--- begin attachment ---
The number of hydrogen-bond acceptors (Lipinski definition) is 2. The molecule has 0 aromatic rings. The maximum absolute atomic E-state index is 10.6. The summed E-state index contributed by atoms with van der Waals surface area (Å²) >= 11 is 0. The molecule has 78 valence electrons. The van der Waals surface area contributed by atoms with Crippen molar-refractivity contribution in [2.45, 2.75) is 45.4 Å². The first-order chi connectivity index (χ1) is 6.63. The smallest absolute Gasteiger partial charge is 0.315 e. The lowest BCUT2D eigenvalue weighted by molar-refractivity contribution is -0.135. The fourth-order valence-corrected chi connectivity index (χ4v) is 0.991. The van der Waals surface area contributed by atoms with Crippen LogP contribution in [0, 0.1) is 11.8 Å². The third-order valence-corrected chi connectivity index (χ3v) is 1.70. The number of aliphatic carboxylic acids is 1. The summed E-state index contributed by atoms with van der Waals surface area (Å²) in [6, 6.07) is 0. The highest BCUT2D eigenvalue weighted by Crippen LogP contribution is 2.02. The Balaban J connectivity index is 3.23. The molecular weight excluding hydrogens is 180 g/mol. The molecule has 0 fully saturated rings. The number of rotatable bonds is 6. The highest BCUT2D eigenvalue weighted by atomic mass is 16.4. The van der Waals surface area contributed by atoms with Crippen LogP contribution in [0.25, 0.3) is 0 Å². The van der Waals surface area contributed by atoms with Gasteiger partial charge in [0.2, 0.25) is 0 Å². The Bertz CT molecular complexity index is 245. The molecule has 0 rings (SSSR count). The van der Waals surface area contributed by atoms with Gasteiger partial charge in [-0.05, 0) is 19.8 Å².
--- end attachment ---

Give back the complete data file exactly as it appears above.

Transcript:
The number of hydrogen-bond acceptors (Lipinski definition) is 2. The molecule has 0 aromatic rings. The maximum absolute atomic E-state index is 10.6. The summed E-state index contributed by atoms with van der Waals surface area (Å²) >= 11 is 0. The molecule has 78 valence electrons. The van der Waals surface area contributed by atoms with Crippen molar-refractivity contribution in [2.45, 2.75) is 45.4 Å². The first-order chi connectivity index (χ1) is 6.63. The smallest absolute Gasteiger partial charge is 0.315 e. The lowest BCUT2D eigenvalue weighted by molar-refractivity contribution is -0.135. The fourth-order valence-corrected chi connectivity index (χ4v) is 0.991. The van der Waals surface area contributed by atoms with Crippen LogP contribution in [0, 0.1) is 11.8 Å². The third-order valence-corrected chi connectivity index (χ3v) is 1.70. The number of aliphatic carboxylic acids is 1. The summed E-state index contributed by atoms with van der Waals surface area (Å²) in [6, 6.07) is 0. The highest BCUT2D eigenvalue weighted by Crippen LogP contribution is 2.02. The Balaban J connectivity index is 3.23. The molecular weight excluding hydrogens is 180 g/mol. The molecule has 0 fully saturated rings. The number of rotatable bonds is 6. The highest BCUT2D eigenvalue weighted by atomic mass is 16.4. The van der Waals surface area contributed by atoms with Crippen LogP contribution in [0.25, 0.3) is 0 Å². The van der Waals surface area contributed by atoms with Gasteiger partial charge in [0.2, 0.25) is 0 Å². The Bertz CT molecular complexity index is 245. The molecule has 0 rings (SSSR count). The van der Waals surface area contributed by atoms with Gasteiger partial charge in [-0.05, 0) is 19.8 Å².